January 27, 2020
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Why the world needs upstanders

On the 75th anniversary of the liberation of Auschwitz: Let’s mark this solemn occasion by making an active commitment to disrupting bigotry and hate.

Shoes of prisoners are on display in the Auschwitz-Birkenau State Museum at the former Auschwitz concentration camp in Oswiecim, Poland. The camp, operated by Nazi Germany, was liberated on Jan. 27, 1945. Photo by Rolf Vennenbernd/picture alliance via Getty Images

Today we will mark the 75th Anniversary of the Liberation of Auschwitz with solemn ceremonies and moments of silence. Let’s also mark the occasion by making an active commitment to disrupting bigotry and hate wherever they are found. Even when we as individuals feel powerless, we can join together in acts of collective democracy as upstanders.

As we mark this anniversary, hate groups are in full swing—online in the palms of our hands and offline in the least likely of places. And these groups are recruiting with a very specific audience in mind: as writer Joanna Schroeder warns in a recent New York Times Op-Ed, “Racists are recruiting. Watch your white sons.”

As we’ve learned from history, it isn’t very hard for destructive forces to build a hateful army and to fabricate an enemy—too easily making a marginalized community or specific religion the “other,” deserving of condemnation or violence and even murder.

What is hard, however, is to recognize, call out, and combat forces of hate before it’s too late. It can be so difficult for ordinary people to move from bystander to upstander in the face of mounting evil. But Samantha Power—who coined the term upstander—has written: “Every day, almost all of us find ourselves weighing whether we can or should do something to help others. We decide on issues large and small, whether we will be bystanders or upstanders.” Not every act of standing up will be a matter of life or death, and if the liberation has an implication for us, it is to start far earlier—long before things get to the point of mass murder.

When the Allies finally intervened, they could not stop the genocidal mass murders that had already taken place. But as we reflect upon the Liberation of Auschwitz, we must ask: what happens when people think they cannot make an impact and, as a result, act too late? Sometimes the scale of the tragedy seems too vast or too remote; think of the Rohingya in Myanmar or the Uighurs in China. Sometimes it is too hard to comprehend; think children caged on the U.S. southern border, or citizens of Flint, Michigan, without safe drinking water five years on. But we can stand up together so that our nations can decry these monstrous eruptions of hatred and violence. Though we might be overwhelmed individually by the gravity of what is unfolding, we have a shared responsibility to use our collective agency to intervene.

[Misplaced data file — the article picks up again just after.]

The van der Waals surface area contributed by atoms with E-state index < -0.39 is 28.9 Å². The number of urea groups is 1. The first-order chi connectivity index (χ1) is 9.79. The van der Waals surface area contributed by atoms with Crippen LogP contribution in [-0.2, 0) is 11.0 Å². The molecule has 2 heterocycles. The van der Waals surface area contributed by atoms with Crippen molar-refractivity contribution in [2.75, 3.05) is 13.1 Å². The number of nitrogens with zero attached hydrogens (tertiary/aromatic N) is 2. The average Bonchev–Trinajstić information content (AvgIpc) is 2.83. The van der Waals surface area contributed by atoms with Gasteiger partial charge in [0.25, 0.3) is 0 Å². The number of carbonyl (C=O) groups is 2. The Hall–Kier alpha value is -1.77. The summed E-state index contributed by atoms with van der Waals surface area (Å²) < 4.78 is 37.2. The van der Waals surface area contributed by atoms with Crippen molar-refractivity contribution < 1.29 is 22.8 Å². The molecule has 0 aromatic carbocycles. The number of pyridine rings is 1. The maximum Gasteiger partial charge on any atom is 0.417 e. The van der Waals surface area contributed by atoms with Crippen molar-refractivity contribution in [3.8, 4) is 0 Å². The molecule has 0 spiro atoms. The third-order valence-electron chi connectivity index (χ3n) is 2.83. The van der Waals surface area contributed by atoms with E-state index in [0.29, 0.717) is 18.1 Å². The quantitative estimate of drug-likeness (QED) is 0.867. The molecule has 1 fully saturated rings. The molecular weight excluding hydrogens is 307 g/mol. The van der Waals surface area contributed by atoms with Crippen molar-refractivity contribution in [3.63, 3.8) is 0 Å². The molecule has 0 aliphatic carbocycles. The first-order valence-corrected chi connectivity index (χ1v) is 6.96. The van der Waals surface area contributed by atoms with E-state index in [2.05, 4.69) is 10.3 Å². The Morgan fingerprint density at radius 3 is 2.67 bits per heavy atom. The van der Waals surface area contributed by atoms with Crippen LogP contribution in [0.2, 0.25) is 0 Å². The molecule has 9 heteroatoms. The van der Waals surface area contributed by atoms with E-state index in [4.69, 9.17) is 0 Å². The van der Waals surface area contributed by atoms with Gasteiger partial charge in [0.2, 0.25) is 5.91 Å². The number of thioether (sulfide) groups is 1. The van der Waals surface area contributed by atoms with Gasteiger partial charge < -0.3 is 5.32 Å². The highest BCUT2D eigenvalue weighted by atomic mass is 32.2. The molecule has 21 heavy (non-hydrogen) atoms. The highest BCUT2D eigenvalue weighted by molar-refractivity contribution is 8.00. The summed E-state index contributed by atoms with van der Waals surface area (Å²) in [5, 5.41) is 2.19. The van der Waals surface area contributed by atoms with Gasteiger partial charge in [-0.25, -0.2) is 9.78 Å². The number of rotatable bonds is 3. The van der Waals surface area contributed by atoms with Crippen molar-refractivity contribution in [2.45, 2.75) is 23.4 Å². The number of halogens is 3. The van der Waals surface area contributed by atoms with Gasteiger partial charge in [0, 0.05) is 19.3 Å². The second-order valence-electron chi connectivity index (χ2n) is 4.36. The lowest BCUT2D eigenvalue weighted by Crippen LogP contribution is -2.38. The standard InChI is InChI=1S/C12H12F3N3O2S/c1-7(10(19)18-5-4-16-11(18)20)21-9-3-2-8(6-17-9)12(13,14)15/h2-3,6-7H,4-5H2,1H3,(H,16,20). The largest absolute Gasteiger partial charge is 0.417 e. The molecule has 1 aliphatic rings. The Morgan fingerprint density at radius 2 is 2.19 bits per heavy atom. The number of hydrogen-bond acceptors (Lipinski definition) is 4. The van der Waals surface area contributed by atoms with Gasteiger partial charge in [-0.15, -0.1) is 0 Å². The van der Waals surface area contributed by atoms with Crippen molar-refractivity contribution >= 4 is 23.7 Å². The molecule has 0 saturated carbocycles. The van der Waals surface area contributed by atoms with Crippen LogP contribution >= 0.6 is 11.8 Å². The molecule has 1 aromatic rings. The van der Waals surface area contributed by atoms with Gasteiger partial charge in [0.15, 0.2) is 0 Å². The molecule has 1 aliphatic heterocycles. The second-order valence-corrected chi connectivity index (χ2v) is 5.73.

Acting early in the face of nascent hatred is hard, but not impossible or irrelevant.

More often, we are called upon to stand up on issues that are less global, more proximate. Let’s not sit by idly when we hear a racist or antisemitic comment; let’s help our friends and social circles act morally, even in the smallest ways. Acting early in the face of nascent hatred is hard, but not impossible or irrelevant. Indeed, nothing is more vital in our hyperconnected world, where even a “joke” can cause hurt far beyond its “intention” or our immediate sphere.

[Read more from Facing History: How to talk to students after a mass shooting]

At Facing History and Ourselves, we know that cultivating knowledge of history and the contemporary world is essential; but it must be joined with the courage to act. Our work in middle and high schools provides students with opportunities to explore their own identities and the human behavior that too often divides us. Facing History students learn that standing up together can make a meaningful impact in their schools, communities, and even across the globe.

On this 75th Anniversary of the Liberation of Auschwitz, I invite you to join our global learning community—comprised of millions of students, more than 100,000 educators, and thousands of supporters—in an active commitment to upstanding wherever you are. Though we may be small as individuals, we are collectively mighty—and the world needs us now more than ever.

Facing History and Ourselves invites educators to use our seminal case study, Holocaust and Human Behavior, as well as our self-paced workshop—both for free.

At Facing History and Ourselves, we value conversation—in classrooms, in our professional development for educators, and online. When you comment on Facing Today, you’re engaging with our worldwide community of learners, so please take care that your contributions are constructive, civil, and advance the conversation.

This post was originally published on Facing Today, a Facing History blog.

Roger Brooks Facing History

Roger Brooks

Facing History and Ourselves

Roger Brooks is the President and CEO of Facing History and Ourselves. The nonprofit combats racism and anti-Semitism by using history to teach tolerance in classrooms around the globe.